I would expect that measurement to rise on both extremes. If you think that there is something very wrong with the status quo it is quite natural that you will be more stressed, have more anxiety, and tend to be more neurotic. Not that there aren't very stable, serene, salt of the earth types on all sides, just that the worriers will be more common the further their preferred reality diverges from the actual one.


Or the causality might be reversed. Neuroticism may attract people to extreme ideologies.

Imagine flagging this and just proving the point of the article.

I tend to agree with the down thread sentiment that to some greater or lesser degree both masking and non-masking are political sentiments as much as anything.

What I wonder about is how that came to be - and how that outcome can be avoided in the future.

I can see why this happens if there's a policy that helps some and hurts others to greater and lesser degrees; so people might support or oppose it.

Other policies have a snowball like quality about them - where once some amount of support or opposition arises they attract more of the same because of coalition logic. I support X and Z because I care about them. I support Y because the supporters and Y also care about X and Z.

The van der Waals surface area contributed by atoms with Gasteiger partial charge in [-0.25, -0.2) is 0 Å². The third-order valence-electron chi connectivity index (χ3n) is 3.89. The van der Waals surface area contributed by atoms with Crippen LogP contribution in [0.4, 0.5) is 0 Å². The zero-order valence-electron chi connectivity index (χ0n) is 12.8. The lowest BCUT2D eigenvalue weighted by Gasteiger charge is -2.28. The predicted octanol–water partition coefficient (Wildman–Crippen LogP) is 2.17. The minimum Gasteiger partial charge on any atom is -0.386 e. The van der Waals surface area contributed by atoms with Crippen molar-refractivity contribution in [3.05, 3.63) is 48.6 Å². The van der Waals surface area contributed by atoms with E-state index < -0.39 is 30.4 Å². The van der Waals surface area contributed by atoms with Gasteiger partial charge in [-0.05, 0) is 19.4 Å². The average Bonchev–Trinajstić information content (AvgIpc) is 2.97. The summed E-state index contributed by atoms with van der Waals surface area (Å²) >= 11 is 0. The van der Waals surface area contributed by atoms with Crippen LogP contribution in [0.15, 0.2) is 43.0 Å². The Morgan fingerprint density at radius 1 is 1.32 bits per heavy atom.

The first case is reasonable enough but the second one is toxic; not just because people will go against their interests (not in the sense of things that are good for them but things that they do not support) but because no one will ever admit to others and generally not to themselves about just why they support a policy.


Something of a misframing here? The issue is not masking/non-masking but mandatory masking or not (I don't believe I've ever heard of advocates for banning masking by those so inclined). And I don't see how person A telling person B what they must wear can be anything but political, see North Korea's "permitted haircuts for men" for example.

> What I wonder about is how that came to be

Social identity is a big one, and insofar as social media dispenses with the subtle social cues that we rely on to communicate and emote, I think we're stuck with this if we're going to rely heavily on public communication devoid of facial expression.

Also it's somewhat obvious that a certain side of the political spectrum has an obsession with literal enumeration. I'd be interested to see if there's a conservative parallel to the growing list that so many feel obligated to put forth: pronouns, vaccination status, race, political identity, gender, sex, romance orientation, mask-affinity, mental health identity, astrological sign, etc.

As a qualifier, I say this as a gay guy who's often in queer social circles and it seems to me not only pathological but cognitively dissonant: in a sphere that claims that labels and normativity are bad, they then go on making an ever-growing list of definitions of existence. None of this is pleasurable - it's robotic and authoritative. There is an obsession with definition instead of just living their lives and embracing the ineffable and infinitely complex nature of life.